Sand origin and its movement - continued

פורסם: June 26th, 2011 | עודכן: 14/01/15

The sand, thrown onto the beach by the waves, dries and is driven by the wind to the coastal plain. The coastline by El-Arish is in an east-west direction (Fig. 4.1.12) and one can see that the dunes set along the coastline are perpendicular to the direction of the prevalent wind. They have a moderately slanted plain on their west side and a steep slope on their east side. The sand contains grains of varying dimensions, so in order to simplify the discussion we will use Fig. 4.1.13 to learn the names of the grain sections. Silt and clay particles are driven by the wind as “suspension” dust (Fig. 4.1.14). On days when the air is filled with these tiny particles the weather forecast warns us of hazy weather. The grains of fine sand move in saltation (Fig. 4.1.14). The wind velocity that causes this movement is sufficient to raise sand grains into the air layer close to the surface of the soil; when a grain falls after moving a few centimeters further, it moves a grain of a similar size and weight. Influenced by the movement energy transferred from one grain to the other, the affected grain rises up, in turn, and is moved a few centimeters by the wind.

Fig. 4.1.15 was photographed during wind blowing in the direction of the red arrow. The layer of fine sand moving in saltation looks like a light layer out of focus (Figs. 4.1.15, 4.1.16). The sand keeps moving, even beyond the slip-face of the dune, marked with a green arrow. Large particles that move a short distance on the soil surface as a result of being hit by fine grains, are regarded as “creeping” (Fig. 4.1.14). Sand that accumulates on the slip-face is held by the friction forces between the grains, whereas the gravitational force pulls the grains downwards. The result is the formation of an inclined plain influenced by the two forces. In many sandy areas the average angle between the inclined plain and the horizon is 33°. When the friction force cannot hold the accumulating sand, sliding starts from point 1 (in Fig. 4.1.16) towards point 2.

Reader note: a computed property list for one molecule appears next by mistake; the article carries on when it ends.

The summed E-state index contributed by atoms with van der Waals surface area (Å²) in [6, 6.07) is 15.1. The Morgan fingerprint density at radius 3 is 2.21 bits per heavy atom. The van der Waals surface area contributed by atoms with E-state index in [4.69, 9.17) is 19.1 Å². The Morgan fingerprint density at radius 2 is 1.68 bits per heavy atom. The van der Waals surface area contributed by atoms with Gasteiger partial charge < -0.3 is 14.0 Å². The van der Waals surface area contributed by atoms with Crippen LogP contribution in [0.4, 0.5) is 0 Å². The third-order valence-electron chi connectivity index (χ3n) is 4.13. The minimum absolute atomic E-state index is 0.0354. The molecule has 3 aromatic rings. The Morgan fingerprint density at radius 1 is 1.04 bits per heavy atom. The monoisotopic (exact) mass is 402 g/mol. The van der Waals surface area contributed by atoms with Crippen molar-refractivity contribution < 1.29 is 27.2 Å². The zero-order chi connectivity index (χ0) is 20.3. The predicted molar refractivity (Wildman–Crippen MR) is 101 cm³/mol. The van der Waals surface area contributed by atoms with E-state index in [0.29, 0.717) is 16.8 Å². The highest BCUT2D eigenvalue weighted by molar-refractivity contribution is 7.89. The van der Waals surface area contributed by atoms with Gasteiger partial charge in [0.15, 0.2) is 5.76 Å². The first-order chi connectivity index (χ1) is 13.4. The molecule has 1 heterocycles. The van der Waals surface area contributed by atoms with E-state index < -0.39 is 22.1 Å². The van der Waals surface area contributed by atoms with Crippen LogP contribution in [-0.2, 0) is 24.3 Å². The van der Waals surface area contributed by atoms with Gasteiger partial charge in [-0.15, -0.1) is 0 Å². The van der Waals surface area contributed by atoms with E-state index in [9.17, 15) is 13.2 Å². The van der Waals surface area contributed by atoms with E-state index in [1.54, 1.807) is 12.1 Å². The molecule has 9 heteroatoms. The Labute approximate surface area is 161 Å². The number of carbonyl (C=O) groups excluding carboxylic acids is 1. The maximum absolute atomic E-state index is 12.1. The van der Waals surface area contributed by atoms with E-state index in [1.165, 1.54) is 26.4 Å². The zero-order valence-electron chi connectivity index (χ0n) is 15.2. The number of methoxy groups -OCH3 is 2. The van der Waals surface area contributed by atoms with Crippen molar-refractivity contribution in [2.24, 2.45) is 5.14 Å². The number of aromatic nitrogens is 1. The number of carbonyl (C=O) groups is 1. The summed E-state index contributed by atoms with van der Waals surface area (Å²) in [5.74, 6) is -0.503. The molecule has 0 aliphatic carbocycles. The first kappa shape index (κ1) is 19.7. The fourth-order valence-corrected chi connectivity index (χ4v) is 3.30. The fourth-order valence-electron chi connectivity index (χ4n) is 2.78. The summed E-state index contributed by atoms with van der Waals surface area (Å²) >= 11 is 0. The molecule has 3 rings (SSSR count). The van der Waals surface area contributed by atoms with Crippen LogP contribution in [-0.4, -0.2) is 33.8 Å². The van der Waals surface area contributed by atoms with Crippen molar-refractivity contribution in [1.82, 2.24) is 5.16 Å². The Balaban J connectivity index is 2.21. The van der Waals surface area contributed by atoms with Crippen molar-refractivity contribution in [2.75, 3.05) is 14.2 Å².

Fig.4.1.12: The Mediterranean coastal plain near El-‘Arish. Arrow represents the direction of the common strong winds.

Fig.4.1.13: Grain size (texture) table.

Fig.4.1.14: A diagram representing sand grains kinds of movement according to their size.

Fig.4.1.15: A sand dune where wind from the red arrow direction cause grain saltation (marked by green arrows).

The entire dune proceeds to move in this manner one centimeter from left to right. The small dune in Fig. 4.1.17 was wet by rain; slipping started in the slip-face. The darker, wet layer tears away, exposing the dry, white sand beneath it. The newly arriving mobile sand is devoid of plants and often covers already vegetated landscape (Fig. 4.1.18). This feature of light sand “tongues’ is discernable on a national scale when seen in a satellite image (Fig. 4.1.19).

Fig.4.1.16: A sand dune where sand glides in the “glide plain”. The sand tongue (1) glided downwards (2).

Fig.4.1.17: Sand in a rain-moistened “glide plain”. The wet layer is broken into bands as a result of partial gliding.

Fig.4.1.18: A sand “tongue” in northern Sinai advance on a sand sheet stabilized in the past.

Fig.4.1.19: Satellite image of the coastal plain in the Sharon and in Pleshet: 1. Caesarea sands, 2. Nakhal Alexander sands, 3. Nakhal Poleg, 4. Tel Aviv, 5. Rishon Le Tsiyon sands, 6. Yavne sands, 7. Ashkelon sands, 8. Sandssouth of Ashkelon, 9. Rafiah, 10. Khalutsa sands, 11. Be’er Sheva.